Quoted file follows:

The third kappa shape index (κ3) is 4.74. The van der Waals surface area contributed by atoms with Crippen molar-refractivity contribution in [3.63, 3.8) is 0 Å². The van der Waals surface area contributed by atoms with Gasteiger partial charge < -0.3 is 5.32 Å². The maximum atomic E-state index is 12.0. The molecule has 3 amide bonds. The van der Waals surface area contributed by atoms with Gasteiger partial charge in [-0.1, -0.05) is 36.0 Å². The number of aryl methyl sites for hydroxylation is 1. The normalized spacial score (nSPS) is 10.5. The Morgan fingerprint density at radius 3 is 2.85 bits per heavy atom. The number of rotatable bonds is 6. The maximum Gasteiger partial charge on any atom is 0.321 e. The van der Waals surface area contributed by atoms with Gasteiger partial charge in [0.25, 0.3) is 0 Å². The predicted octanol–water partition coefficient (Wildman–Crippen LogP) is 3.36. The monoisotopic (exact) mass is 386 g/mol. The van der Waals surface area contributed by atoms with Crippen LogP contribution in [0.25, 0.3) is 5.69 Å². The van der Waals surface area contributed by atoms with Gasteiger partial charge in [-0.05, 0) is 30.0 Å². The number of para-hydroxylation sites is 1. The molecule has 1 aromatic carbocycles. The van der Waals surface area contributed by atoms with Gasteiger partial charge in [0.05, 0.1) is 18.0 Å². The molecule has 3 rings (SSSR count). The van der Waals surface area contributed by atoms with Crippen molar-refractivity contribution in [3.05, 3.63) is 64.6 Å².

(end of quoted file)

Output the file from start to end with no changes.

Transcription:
The third kappa shape index (κ3) is 4.74. The van der Waals surface area contributed by atoms with Crippen molar-refractivity contribution in [3.63, 3.8) is 0 Å². The van der Waals surface area contributed by atoms with Gasteiger partial charge < -0.3 is 5.32 Å². The maximum atomic E-state index is 12.0. The molecule has 3 amide bonds. The van der Waals surface area contributed by atoms with Gasteiger partial charge in [-0.1, -0.05) is 36.0 Å². The number of aryl methyl sites for hydroxylation is 1. The normalized spacial score (nSPS) is 10.5. The Morgan fingerprint density at radius 3 is 2.85 bits per heavy atom. The number of rotatable bonds is 6. The maximum Gasteiger partial charge on any atom is 0.321 e. The van der Waals surface area contributed by atoms with Gasteiger partial charge in [0.25, 0.3) is 0 Å². The predicted octanol–water partition coefficient (Wildman–Crippen LogP) is 3.36. The monoisotopic (exact) mass is 386 g/mol. The van der Waals surface area contributed by atoms with Crippen LogP contribution in [0.25, 0.3) is 5.69 Å². The van der Waals surface area contributed by atoms with Gasteiger partial charge in [-0.05, 0) is 30.0 Å². The number of para-hydroxylation sites is 1. The molecule has 1 aromatic carbocycles. The van der Waals surface area contributed by atoms with Gasteiger partial charge in [0.05, 0.1) is 18.0 Å². The molecule has 3 rings (SSSR count). The van der Waals surface area contributed by atoms with Crippen molar-refractivity contribution in [3.05, 3.63) is 64.6 Å².